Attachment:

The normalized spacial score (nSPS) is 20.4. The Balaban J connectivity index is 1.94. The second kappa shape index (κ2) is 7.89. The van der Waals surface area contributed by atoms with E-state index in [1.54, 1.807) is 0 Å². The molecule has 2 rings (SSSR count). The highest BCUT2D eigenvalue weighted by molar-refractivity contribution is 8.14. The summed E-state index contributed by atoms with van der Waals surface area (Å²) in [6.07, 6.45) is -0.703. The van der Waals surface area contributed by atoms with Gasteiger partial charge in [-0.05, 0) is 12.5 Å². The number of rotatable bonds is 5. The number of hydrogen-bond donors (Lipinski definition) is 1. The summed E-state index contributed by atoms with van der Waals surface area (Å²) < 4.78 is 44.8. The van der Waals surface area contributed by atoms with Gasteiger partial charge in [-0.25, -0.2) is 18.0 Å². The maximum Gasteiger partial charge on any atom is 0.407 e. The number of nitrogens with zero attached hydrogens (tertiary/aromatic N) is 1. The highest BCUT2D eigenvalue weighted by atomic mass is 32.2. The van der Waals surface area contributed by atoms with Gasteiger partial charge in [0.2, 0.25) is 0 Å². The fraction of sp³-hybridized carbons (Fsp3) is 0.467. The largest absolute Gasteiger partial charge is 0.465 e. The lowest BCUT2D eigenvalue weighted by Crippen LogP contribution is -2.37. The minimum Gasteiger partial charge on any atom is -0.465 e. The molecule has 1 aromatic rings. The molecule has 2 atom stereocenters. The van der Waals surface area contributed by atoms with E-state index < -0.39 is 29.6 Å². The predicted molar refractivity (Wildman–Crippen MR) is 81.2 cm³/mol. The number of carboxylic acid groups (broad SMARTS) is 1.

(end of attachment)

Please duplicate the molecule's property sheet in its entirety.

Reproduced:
The normalized spacial score (nSPS) is 20.4. The Balaban J connectivity index is 1.94. The second kappa shape index (κ2) is 7.89. The van der Waals surface area contributed by atoms with E-state index in [1.54, 1.807) is 0 Å². The molecule has 2 rings (SSSR count). The highest BCUT2D eigenvalue weighted by molar-refractivity contribution is 8.14. The summed E-state index contributed by atoms with van der Waals surface area (Å²) in [6.07, 6.45) is -0.703. The van der Waals surface area contributed by atoms with Gasteiger partial charge in [-0.05, 0) is 12.5 Å². The number of rotatable bonds is 5. The number of hydrogen-bond donors (Lipinski definition) is 1. The summed E-state index contributed by atoms with van der Waals surface area (Å²) < 4.78 is 44.8. The van der Waals surface area contributed by atoms with Gasteiger partial charge in [-0.25, -0.2) is 18.0 Å². The maximum Gasteiger partial charge on any atom is 0.407 e. The number of nitrogens with zero attached hydrogens (tertiary/aromatic N) is 1. The highest BCUT2D eigenvalue weighted by atomic mass is 32.2. The van der Waals surface area contributed by atoms with Gasteiger partial charge in [0.2, 0.25) is 0 Å². The fraction of sp³-hybridized carbons (Fsp3) is 0.467. The largest absolute Gasteiger partial charge is 0.465 e. The lowest BCUT2D eigenvalue weighted by Crippen LogP contribution is -2.37. The minimum Gasteiger partial charge on any atom is -0.465 e. The molecule has 1 aromatic rings. The molecule has 2 atom stereocenters. The van der Waals surface area contributed by atoms with E-state index < -0.39 is 29.6 Å². The predicted molar refractivity (Wildman–Crippen MR) is 81.2 cm³/mol. The number of carboxylic acid groups (broad SMARTS) is 1.